Full “Circle” with Annie Baker’s THE ALIENS

We started the season with Annie Baker’s first play, Body Awareness, and enjoyed fielding wonderful reactions from audiences throughout the run. Our big brother neighbors over at Studio Theatre are returning to Annie Baker as well this season, as they scored a big hit two years ago with Annie’s Circle, Mirror, Transformation. Now comes the third in “The Shirley Plays,” Baker’s trilogy set in the fictional town of Shirley, Vermont.

Scot McKenzie and Brian Miskell in "The Aliens" - photo by Scott Suchman

Scot McKenzie and Brian Miskell in “The Aliens” – photo by Scott Suchman

What’d we think of it, this third most intimate, and provocatively audacious of the triad? I gave the actors and assistant director — wonderful artists all, fiercely dedicated to the shared playwright-director vision of the play — a bit of a hard time in our talk-back last night for some of the willfully lethargic languors of Act I — a full two minutes here or there (and certainly at the top of the show) before a single thing happens, let alone a line gets uttered. Of course something is happening, our actors assured us, and many things are being thought, and they’re also being read, by a clairvoyant director who was able to decipher and mold and guide the active thought patterns of the actors throughout the show. I didn’t buy into a lot of it early on. I was more of the “pshaw” and “show me” school and got bored and frustrated, even while noting the precision with which the play was written, shaped, designed, acted. There was much to appreciate, while one waited for something to happen. And waited. And waited.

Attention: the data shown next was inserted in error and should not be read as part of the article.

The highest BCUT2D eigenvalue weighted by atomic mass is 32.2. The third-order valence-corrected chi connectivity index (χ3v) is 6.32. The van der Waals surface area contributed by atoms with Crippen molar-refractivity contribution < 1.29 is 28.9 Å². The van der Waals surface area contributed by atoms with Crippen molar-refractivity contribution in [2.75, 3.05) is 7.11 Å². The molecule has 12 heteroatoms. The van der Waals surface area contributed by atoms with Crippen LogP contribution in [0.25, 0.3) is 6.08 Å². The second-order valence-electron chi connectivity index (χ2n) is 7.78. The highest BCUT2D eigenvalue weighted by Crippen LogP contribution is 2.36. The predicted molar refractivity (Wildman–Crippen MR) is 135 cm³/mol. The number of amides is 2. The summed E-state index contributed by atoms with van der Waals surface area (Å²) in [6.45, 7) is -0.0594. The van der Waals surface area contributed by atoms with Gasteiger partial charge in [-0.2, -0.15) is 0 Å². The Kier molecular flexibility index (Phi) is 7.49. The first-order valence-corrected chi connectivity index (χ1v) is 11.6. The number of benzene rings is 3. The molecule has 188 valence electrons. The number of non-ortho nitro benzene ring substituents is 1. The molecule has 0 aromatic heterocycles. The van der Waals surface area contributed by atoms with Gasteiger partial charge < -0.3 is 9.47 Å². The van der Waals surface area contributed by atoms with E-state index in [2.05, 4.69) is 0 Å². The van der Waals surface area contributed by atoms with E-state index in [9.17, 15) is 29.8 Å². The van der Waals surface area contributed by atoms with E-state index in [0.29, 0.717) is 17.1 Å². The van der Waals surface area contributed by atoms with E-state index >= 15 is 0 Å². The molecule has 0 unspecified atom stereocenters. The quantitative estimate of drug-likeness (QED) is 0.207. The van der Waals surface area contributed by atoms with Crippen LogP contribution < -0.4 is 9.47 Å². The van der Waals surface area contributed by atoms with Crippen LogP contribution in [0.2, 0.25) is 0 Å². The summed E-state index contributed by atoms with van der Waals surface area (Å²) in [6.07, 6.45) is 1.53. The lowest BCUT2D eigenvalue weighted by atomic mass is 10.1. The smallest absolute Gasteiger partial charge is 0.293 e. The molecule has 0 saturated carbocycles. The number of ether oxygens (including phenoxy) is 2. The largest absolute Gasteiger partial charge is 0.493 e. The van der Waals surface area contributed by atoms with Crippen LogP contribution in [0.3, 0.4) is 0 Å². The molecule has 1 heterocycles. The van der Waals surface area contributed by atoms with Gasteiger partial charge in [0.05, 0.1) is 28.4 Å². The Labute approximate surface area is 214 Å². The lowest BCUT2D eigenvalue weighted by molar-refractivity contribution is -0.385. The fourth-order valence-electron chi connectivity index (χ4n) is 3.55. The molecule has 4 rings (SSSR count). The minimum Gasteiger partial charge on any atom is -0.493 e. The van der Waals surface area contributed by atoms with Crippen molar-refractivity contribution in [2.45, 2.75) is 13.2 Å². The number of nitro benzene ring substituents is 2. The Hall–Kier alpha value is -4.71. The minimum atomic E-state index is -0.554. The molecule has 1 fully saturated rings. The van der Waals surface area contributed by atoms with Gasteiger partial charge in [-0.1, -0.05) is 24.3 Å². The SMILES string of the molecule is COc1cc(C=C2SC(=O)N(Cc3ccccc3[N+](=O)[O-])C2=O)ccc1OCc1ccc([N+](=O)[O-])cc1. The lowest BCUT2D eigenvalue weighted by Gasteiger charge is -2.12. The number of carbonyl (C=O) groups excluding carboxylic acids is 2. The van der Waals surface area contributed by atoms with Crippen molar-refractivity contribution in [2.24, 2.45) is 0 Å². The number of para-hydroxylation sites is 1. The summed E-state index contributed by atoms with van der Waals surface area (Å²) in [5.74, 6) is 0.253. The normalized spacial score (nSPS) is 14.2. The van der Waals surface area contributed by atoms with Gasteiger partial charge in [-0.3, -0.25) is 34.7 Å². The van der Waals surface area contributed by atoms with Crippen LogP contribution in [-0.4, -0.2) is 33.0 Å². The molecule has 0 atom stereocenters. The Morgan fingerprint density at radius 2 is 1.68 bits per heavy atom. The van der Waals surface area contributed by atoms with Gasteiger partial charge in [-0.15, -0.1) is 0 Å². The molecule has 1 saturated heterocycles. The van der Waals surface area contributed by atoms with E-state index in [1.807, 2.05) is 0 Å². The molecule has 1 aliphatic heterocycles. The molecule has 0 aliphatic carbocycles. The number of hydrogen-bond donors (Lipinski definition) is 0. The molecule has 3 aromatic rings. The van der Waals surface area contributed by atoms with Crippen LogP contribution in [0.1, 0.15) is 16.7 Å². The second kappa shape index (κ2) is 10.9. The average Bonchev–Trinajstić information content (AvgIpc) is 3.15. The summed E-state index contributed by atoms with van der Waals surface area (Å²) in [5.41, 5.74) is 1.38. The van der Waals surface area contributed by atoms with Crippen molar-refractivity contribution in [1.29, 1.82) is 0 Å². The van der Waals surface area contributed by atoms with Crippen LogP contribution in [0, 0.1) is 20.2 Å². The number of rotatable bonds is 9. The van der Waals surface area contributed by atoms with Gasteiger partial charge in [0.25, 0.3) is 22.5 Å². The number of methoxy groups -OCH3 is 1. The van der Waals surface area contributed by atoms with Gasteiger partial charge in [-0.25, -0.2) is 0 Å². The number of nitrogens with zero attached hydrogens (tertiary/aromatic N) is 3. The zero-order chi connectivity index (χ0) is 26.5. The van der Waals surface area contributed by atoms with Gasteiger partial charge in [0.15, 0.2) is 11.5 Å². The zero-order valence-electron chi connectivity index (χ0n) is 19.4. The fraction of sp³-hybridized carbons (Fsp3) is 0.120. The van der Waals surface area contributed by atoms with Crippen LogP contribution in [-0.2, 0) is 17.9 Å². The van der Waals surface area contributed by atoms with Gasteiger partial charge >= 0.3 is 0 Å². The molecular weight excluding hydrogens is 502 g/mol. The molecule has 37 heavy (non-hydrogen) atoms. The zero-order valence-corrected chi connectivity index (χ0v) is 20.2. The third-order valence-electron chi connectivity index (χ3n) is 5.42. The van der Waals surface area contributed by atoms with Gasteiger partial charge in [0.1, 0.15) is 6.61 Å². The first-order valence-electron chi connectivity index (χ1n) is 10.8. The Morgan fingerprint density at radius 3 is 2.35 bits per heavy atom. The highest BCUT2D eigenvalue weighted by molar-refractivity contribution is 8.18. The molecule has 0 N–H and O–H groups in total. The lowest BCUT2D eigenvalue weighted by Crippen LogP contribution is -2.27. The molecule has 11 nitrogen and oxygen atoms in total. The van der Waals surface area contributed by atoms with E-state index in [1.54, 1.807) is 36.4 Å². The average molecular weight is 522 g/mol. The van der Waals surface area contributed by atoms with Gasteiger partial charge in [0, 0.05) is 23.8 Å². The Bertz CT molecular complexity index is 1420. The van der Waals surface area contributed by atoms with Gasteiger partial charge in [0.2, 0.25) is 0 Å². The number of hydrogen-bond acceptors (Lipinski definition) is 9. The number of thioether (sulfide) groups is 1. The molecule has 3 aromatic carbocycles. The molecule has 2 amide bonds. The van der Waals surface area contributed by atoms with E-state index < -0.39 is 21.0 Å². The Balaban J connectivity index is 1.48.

And then guess what? It did. Shit happened. Subtle stuff, as had been happening all along, and the playwright began to reward us in spades. Patience patience. That’s all that was required. I didn’t have enough of it early on. But I too was satisfied — rewarded, moved, and impressed by night’s end. That’s Annie Baker; the girl knows how to close a show. If she hadn’t have come up with the big laughs at the end of BODY AWARENESS, we wouldn’t have had the great experience with the show that we had. She ended comically, winningly, with a real sense of achievement, in that, her first play, and with this, the third. Something tiny and yet momentous gets achieved.

Let’s hear what y’all thought!


As BODY AWARENESS Comes To a Close, MARRIED SEX Launches a One Night Premiere!

BODY AWARENESS is playing its final performance as I write this. What a wonderful way to open the season. What a supple production. So many happy, stirred audience members. I loved being on the receiving line of so many compliments! And all I did was say YES to it! Here’s to an amazing ensemble and design team that made this production sing, sigh, scream, and celebrate the human comedy that is life with family in all its permutations. Looking forward to a wonderful toast at our party tonight.

In between the matinee and evening shows, we turned over the stage to our final Locally Grown program Extra of the month. Laura Zam was back with a new, intensified, and FULLY MEMORIZED version of her TJ-commissioned MARRIED SEX. 150+ in the audience made for an extremely receptive crowd to give back lots of laughs and love to the talented, multi-voiced performance. Shirley Serotsky was back directing this play that has, over the summer, magically sprung to life. Still a work in progress (there will no doubt be more trims and focussing), the play — now a solo performance tour de force — offers a commanding display of artistry in how Laura shapes her journey, and colors the many characters she portrays with a deft ear for dialect, and great movement as well.